A sequence of CFA was run to assess the discriminant validity of constructs using AMOS 24, reported in Table 1. The hypothesized four-factor model reveals a good fit (χ2/df = 2.41, TLI = 0.90, CFI = 0.93, RMSEA = 0.08). As an alternative three-factor model, the combination of ethical leadership and self-efficacy was also performed. This three-factor model (χ2/df = 4.07, RMSEA = 0.12, TLI = 0.48, CFI = 0.50) fits the data significantly worse than the four-factor model. Additionally, the two-factor model and one-factor model were tested, which also showed significantly worse results. The discriminant validity of the studied measures, hence, is supported by these results.
Moreover, Table 2 reveals a bivariate correlation among ethical leadership (EL), self-efficacy (SE), organizational commitment (OC) and employee engagement (EE). The prerequisite of taking SE as a mediator is satisfied, as ethical leadership shows a significant relationship with self-efficacy, SE (r = 0.16, p < 0.05). Furthermore, the results show an indication of the possibility of a mediation chain when SE and OC are taken as mediators. The correlation suggests that ethical leadership is related to organizational commitment (r = 0.41, p < 0.01) and self-efficacy is related to organizational commitment as well (r = 0.40, p < 0.01). A significant positive relationship of all three variables with employee engagement also exists with ethical leadership (r = 0.14, p < 0.05), self-efficacy (r = 0.64, p < 0.01), and organizational commitment (r = 0.44, p < 0.01), as exhibited in Table 2.

4.1. Internal Consistency

To evaluate the composite reliability and Cronbach’s alpha of the measurement model, internal consistency was checked [55]. For both the tests of reliability, the value needs to be 0.70 or higher. The reliability coefficient of ethical leadership, self-efficacy organizational commitment and employee engagement is 0.87, 0.87, 0.78, and 0.91, respectively, hence establishing internal consistency for the measurement model.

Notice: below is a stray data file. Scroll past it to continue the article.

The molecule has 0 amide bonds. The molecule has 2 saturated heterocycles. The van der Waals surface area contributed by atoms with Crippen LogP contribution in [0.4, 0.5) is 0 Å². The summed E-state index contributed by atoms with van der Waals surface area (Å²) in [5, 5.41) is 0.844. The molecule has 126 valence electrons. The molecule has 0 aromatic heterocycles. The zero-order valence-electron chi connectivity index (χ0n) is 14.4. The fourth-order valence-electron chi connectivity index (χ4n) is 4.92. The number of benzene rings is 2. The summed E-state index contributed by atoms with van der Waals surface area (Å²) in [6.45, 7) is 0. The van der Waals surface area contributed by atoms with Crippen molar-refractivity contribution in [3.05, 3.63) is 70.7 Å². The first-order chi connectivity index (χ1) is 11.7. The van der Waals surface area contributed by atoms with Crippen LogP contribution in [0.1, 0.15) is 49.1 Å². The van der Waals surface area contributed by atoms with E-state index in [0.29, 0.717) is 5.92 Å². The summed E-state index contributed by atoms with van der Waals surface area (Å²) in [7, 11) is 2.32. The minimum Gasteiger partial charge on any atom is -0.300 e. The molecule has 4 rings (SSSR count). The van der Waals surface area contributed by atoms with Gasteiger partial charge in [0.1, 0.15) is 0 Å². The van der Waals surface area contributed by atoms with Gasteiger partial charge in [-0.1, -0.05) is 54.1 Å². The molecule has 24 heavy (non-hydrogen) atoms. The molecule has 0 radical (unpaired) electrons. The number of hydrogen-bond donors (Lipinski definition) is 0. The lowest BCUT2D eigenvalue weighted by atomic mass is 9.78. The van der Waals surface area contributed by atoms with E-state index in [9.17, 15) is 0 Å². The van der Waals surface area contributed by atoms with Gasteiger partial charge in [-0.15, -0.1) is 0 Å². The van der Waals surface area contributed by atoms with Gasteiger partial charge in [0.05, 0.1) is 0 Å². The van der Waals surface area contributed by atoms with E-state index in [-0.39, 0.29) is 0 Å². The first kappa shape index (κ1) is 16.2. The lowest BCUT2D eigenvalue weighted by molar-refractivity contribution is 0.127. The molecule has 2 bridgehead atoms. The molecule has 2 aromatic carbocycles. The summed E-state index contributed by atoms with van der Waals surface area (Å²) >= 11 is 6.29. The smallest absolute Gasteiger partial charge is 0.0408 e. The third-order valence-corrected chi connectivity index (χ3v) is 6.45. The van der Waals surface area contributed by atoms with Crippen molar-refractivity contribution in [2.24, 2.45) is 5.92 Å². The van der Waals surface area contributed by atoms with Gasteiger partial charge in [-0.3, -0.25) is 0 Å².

4.2. Convergent and Discriminant Validity

Convergent validity refers to the extent to which two measures that are theoretically related are related empirically as well [56]. For the establishment of the convergent validity, the AVE (Average Variance Extracted) and outer loadings were examined [56], and results are demonstrated in Table 3. The research proposes the criteria that the majority of the indicators should have an outer loading higher than 0.7. Discriminant validity refers to a divergent validity that investigates the extent to which a construct is different from others. The Fornell–Larcker [57] approach and item’s cross-loadings assist this assessment. Adopting this approach, discriminant and convergent validities are showed at a composite reliability of >0.7 and an average variance extracted of >0.5, as revealed in Table 3; hence, convergent and discriminant validity is proven.

4.3. Multicollinearity

Due to the presence of multiple mediators, the estimation of tolerance test and VIF (variance inflation factor) was performed to check the assumptions of multicollinearity. The results of multicollinearity are exhibited in Table 4. For all variables used in the study, VIF < 10 reveals that the data have no multicollinearity. Moreover, the Durbin–Watson value of the data shows no autocorrelation as it stands at 1.23, which is well within the acceptable range between 0–4. The Durbin–Watson value of our data indicates a positive sequential correlation that allows us to proceed with regression analysis.

4.4. Testing of Hypotheses

For the testing of hypotheses, sequential mediation was performed. We used Hayes’ PROCESS [58], which is considered one of the best approaches to handle mediation [56]. To examine the theory with parameter estimates, we applied Hayes’ PROCESS model 6. PROCESS procedures were applied to investigate the significance of indirect effects. To minimize the drawbacks of a small sample size, a 2000 re-sample BC bootstrapping method was employed [58]. The results of the mediation model are shown in Table 5.
The path analysis of our sequential mediation model (Figure 1) reveals the direct and indirect effects of mediated pathways. According to Preacher and Hayes [58], with the 2000 re-sample bootstrapping method, 90% CI of the direct and indirect effects were determined. The results of the sequential mediation model revealed that the direct effect remained statistically non-significant CI90% confidence level [−0.135, 0.057] concerning the mediating effects of self-efficacy and organizational commitment on the relationship between ethical leadership and work engagement, whereas the corresponding indirect effect between ethical leadership and employee engagement via the sequential mediation of self-efficacy and organizational commitment was found to be statistically significant CI90% confidence level [0.070, 0.272]. As the indirect effect remained significant while the direct effect showed non-significant results, we established that self-efficacy and work commitment fully mediated the ethical leadership–employee engagement relationship.